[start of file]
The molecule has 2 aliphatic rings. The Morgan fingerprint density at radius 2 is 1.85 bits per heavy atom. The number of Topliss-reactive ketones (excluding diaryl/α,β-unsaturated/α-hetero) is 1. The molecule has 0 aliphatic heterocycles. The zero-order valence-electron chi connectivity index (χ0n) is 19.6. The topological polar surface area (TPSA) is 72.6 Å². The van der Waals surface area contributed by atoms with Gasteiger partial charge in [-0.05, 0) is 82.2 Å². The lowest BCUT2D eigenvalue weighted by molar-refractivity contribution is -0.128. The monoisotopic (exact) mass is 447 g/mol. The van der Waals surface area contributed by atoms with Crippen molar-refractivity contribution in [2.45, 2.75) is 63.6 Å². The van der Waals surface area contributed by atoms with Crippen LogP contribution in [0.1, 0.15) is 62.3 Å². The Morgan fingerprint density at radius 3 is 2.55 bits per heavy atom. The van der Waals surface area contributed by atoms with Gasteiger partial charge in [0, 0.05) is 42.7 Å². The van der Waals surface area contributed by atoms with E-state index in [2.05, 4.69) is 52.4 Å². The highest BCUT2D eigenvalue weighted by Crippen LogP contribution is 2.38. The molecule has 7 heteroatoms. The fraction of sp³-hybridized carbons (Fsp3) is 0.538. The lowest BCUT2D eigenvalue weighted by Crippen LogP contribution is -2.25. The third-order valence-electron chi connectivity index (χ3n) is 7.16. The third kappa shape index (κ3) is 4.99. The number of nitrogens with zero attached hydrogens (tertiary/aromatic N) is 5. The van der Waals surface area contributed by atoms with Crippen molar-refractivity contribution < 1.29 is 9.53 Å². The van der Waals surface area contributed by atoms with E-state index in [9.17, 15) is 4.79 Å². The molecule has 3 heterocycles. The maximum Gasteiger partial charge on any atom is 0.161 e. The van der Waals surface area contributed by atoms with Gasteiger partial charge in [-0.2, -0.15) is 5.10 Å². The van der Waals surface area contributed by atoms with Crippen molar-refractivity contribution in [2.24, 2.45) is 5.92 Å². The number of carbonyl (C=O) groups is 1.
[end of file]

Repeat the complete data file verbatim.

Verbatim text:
The molecule has 2 aliphatic rings. The Morgan fingerprint density at radius 2 is 1.85 bits per heavy atom. The number of Topliss-reactive ketones (excluding diaryl/α,β-unsaturated/α-hetero) is 1. The molecule has 0 aliphatic heterocycles. The zero-order valence-electron chi connectivity index (χ0n) is 19.6. The topological polar surface area (TPSA) is 72.6 Å². The van der Waals surface area contributed by atoms with Gasteiger partial charge in [-0.05, 0) is 82.2 Å². The lowest BCUT2D eigenvalue weighted by molar-refractivity contribution is -0.128. The monoisotopic (exact) mass is 447 g/mol. The van der Waals surface area contributed by atoms with Crippen molar-refractivity contribution in [2.45, 2.75) is 63.6 Å². The van der Waals surface area contributed by atoms with Crippen LogP contribution in [0.1, 0.15) is 62.3 Å². The Morgan fingerprint density at radius 3 is 2.55 bits per heavy atom. The van der Waals surface area contributed by atoms with Gasteiger partial charge in [0, 0.05) is 42.7 Å². The van der Waals surface area contributed by atoms with E-state index in [2.05, 4.69) is 52.4 Å². The highest BCUT2D eigenvalue weighted by Crippen LogP contribution is 2.38. The molecule has 7 heteroatoms. The fraction of sp³-hybridized carbons (Fsp3) is 0.538. The lowest BCUT2D eigenvalue weighted by Crippen LogP contribution is -2.25. The third-order valence-electron chi connectivity index (χ3n) is 7.16. The third kappa shape index (κ3) is 4.99. The number of nitrogens with zero attached hydrogens (tertiary/aromatic N) is 5. The van der Waals surface area contributed by atoms with Crippen molar-refractivity contribution < 1.29 is 9.53 Å². The van der Waals surface area contributed by atoms with E-state index in [9.17, 15) is 4.79 Å². The molecule has 3 heterocycles. The maximum Gasteiger partial charge on any atom is 0.161 e. The van der Waals surface area contributed by atoms with Gasteiger partial charge in [-0.2, -0.15) is 5.10 Å². The van der Waals surface area contributed by atoms with Crippen molar-refractivity contribution in [2.24, 2.45) is 5.92 Å². The number of carbonyl (C=O) groups is 1.